When the cams (30, 31) are reciprocating the cam followers (34, 35) follow paths determined by the cams (30, 31) and thus elevate and depress the associated pistons (43, 44). When the gradient of one of the cams is steeper than that of the other cam the extents of elevation of the pistons and thus the stroke lengths of the pumps will be different. The stroke lengths of the pumps (41, 42) determine the volumetric intake and subsequent output of the pumps.
In FIGS. 1, 2, 3 and 6 the cam followers (34, 35) track along first slots (32, 33) in the cams (30, 31). When the cams (30, 31) are reciprocating thus causing relative movement between the cams (30, 31) and the cam followers (34, 35) it is the first slots that the cam followers (34, 35) occupy. There are second slots (27, 29) substantially normal to and intersecting with the first slot so that in cross-section the slots form a "T" type formation. These second slots (27, 29) are occupied by the shafts of the pistons or the connecting arms if connecting arms are utilised or an extension of the pump body if the pump bodies are connected to the cam followers. In the preferred form as shown in FIGS. 1, 2 and 3 the shafts of the pistons (43, 44) pass through the second slots in the cams (30, 31) and are fixed to the cam followers (34, 35) at the intersection of the uprights (second slots) and cross-bars (first slots) of the "T" formation of slots. In the preferred form shown in FIG. 6 it is part of the connecting arm that passes through the second slot and is connected to the cam follower. The cam followers (34, 35) extend across the first slots on either side of the second slots (29) and cam race bearings (25) are used to facilitate the relative movement between cams (30, 31) and cam followers (34, 35). The first slots (32, 33) may be crowned or flat or of other practical design. The bearings may be crowned or flat or of other practical design. It has been found that by using crowned bearings the consistency of the movement of the cam followers is greater.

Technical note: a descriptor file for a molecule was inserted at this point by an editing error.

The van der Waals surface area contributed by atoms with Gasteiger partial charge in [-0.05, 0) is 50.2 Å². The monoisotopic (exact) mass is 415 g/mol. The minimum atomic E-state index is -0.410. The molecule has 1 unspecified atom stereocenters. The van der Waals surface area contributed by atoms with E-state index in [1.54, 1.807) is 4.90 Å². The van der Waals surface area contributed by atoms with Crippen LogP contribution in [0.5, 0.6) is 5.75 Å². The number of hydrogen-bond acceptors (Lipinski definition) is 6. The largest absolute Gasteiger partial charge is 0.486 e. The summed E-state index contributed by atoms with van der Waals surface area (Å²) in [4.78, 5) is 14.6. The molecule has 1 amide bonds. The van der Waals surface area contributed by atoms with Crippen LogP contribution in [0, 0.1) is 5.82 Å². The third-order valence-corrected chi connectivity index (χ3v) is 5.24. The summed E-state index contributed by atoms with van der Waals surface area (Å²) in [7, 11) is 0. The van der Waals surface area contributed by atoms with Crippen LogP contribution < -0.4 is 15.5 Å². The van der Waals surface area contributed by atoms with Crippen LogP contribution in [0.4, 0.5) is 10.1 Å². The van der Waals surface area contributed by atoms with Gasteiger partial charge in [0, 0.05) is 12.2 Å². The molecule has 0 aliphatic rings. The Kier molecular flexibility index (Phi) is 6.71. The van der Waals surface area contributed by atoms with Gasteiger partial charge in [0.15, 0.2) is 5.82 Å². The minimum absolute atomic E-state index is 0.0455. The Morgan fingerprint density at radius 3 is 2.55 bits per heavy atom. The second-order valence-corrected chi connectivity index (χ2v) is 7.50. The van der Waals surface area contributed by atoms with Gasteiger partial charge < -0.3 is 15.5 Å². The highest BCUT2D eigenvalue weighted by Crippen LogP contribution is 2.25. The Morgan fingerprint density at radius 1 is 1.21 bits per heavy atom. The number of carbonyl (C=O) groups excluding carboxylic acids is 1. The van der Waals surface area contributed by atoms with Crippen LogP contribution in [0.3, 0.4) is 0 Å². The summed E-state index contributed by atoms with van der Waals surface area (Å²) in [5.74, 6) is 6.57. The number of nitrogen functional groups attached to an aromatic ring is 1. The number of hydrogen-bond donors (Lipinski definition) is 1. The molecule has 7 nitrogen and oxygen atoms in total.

Other forms of cam followers and techniques of path tracing may be used in place of the illustrated example. For example instead of slots, the cams may include a bar or pole or rail upon which cam followers in the form of rings or hooks or trolleys may bear, or the cam followers may extend in only one direction from their point of intersection with the piston shaft or connecting arm.
For the preferred form of the invention to be efficient it is necessary to ensure that any relative movement between the moving parts (the reciprocating cam system and reciprocating pistons (43, 44)) and the non-moving parts of the driving means and the pumps is kept substantially consistent. There are a number of features in the preferred form that serve this end.
Firstly, the pump bodies (49, 50) and the driving means are fixed to a supporting structure (1) or structures. In FIGS. 1, 2 and 3 all or part of the supporting structure is not shown.
In other forms where the pump bodies are the moving parts the pistons will be the parts fixed to a supporting structure.